Love In The Present Moment

I’ve been wondering lately if it might be possible to find love and express love in everything I do.

I ask myself, is this what Yeshiwa (Jesus) and Buddha did? Is it what Mother Teresa, and Gandhi did? Does the Dalai Lama live this way?

When I ask myself this question, my first response is- no way!

No matter how spiritually connected I may feel at a given moment, I don’t think I could remain conscious enough to let love flow through me like this.

There are just too many triggers for me in life. I’m not even sure I could do this for thirty minutes straight. Could you? Could any but the most spiritually gifted among us?

So, I think to myself, maybe it would be a good idea to set my sights lower. Perhaps there might be a way to increase my awareness enough so that I could hold others gently in my heart and offer them some love, realizing that even if I couldn’t do it all the time, this would still be better.

But I suspect, even this would be very challenging, and this starts an inner dialogue. Part of me has already decided it is not possible to find or express love in every moment, so why try? This part of me is ready to let myself off the hook and I haven’t even begun.

Another part of me enters the conversation with this thought. If you only do the things that are easy, what will you ever accomplish in life. Are you not going to try? Are you that afraid of failure?

A third voice requests my attention. It’s quieter, but there is power in it. It asks me a simple question. What would it change for you if you could find and express love in all that you do?

I hear snickers in the background from the first two voices and then silence.

There is a peaceful momentary pause, giving me a chance to respond. Well, I thought, it could change everything for me.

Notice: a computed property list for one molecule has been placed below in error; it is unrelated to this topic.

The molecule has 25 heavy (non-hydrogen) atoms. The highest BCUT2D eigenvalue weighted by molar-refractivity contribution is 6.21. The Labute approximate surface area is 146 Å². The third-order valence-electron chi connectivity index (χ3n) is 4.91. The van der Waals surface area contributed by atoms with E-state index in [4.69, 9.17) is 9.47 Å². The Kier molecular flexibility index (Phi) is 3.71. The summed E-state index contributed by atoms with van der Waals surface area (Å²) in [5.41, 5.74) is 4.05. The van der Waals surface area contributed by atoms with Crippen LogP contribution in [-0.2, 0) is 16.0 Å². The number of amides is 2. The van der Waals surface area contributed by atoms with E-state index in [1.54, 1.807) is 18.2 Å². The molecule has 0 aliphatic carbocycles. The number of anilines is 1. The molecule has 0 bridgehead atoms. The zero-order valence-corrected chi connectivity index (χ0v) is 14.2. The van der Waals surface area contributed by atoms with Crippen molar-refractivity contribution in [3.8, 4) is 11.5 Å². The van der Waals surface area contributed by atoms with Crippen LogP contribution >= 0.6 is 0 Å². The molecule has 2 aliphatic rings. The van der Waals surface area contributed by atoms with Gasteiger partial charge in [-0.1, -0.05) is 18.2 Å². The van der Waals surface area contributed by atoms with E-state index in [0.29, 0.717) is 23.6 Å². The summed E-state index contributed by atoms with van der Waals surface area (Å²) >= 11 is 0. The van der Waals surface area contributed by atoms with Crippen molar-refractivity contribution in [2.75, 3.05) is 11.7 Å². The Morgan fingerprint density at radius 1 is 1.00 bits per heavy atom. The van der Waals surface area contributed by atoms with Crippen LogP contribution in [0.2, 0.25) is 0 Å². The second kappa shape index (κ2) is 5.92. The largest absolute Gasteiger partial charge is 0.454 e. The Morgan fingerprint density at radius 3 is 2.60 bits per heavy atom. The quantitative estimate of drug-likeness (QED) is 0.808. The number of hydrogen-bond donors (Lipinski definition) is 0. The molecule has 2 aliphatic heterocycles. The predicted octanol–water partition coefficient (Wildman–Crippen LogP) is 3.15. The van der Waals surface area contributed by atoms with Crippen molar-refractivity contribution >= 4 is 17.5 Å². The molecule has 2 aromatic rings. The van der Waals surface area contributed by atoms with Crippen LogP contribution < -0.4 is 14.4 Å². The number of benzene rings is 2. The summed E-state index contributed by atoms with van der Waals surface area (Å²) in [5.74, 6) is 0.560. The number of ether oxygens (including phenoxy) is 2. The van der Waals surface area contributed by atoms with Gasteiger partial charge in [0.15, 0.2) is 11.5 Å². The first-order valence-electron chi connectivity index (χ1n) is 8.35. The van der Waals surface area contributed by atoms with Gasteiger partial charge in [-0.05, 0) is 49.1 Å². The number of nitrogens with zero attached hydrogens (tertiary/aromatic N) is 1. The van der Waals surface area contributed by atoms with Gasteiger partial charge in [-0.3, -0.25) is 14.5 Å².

I would be able to lighten up, to release my fears, to draw others into my world, to smile with ease, to open my heart, to give, to graciously receive, to hug with my whole being. A list flows out of me. A truly wonderful list. I can feel its presence and its power.

The first voice returns and speaks loudly, sure, this sounds very nice, but how do we get from (here) where we are to (there) where we want to be? Do we have to put on rose-colored glasses first?

The third voice takes no offense and offers soothing words and a question. Do you like treasure hunts?

We ask the third voice, where did that come from? It waits patiently until we answer.

Well, yes, we do.

Wonderful it responds. I want to share a secret with you. You knew it at one time, but have forgotten, so let me remind you.

One of the most beautiful things about this world is that we’ve hidden treasure everywhere.  Every single experience you will encounter throughout your life has treasure in it. Some lie on the surface and are easy to spot. Others are buried deeply and may require you to dig to find them. But each one of them is worth pursuing. They may at first seem dusty, but each will sparkle and shine once you polish them.

How do we find them we asked?

You find them by opening your heart and expressing love. The more you do this, the greater the love you will experience. It’s up to you and what you choose. Choose wisely, my love.

All the voices quieted but one.

I want to try, it said.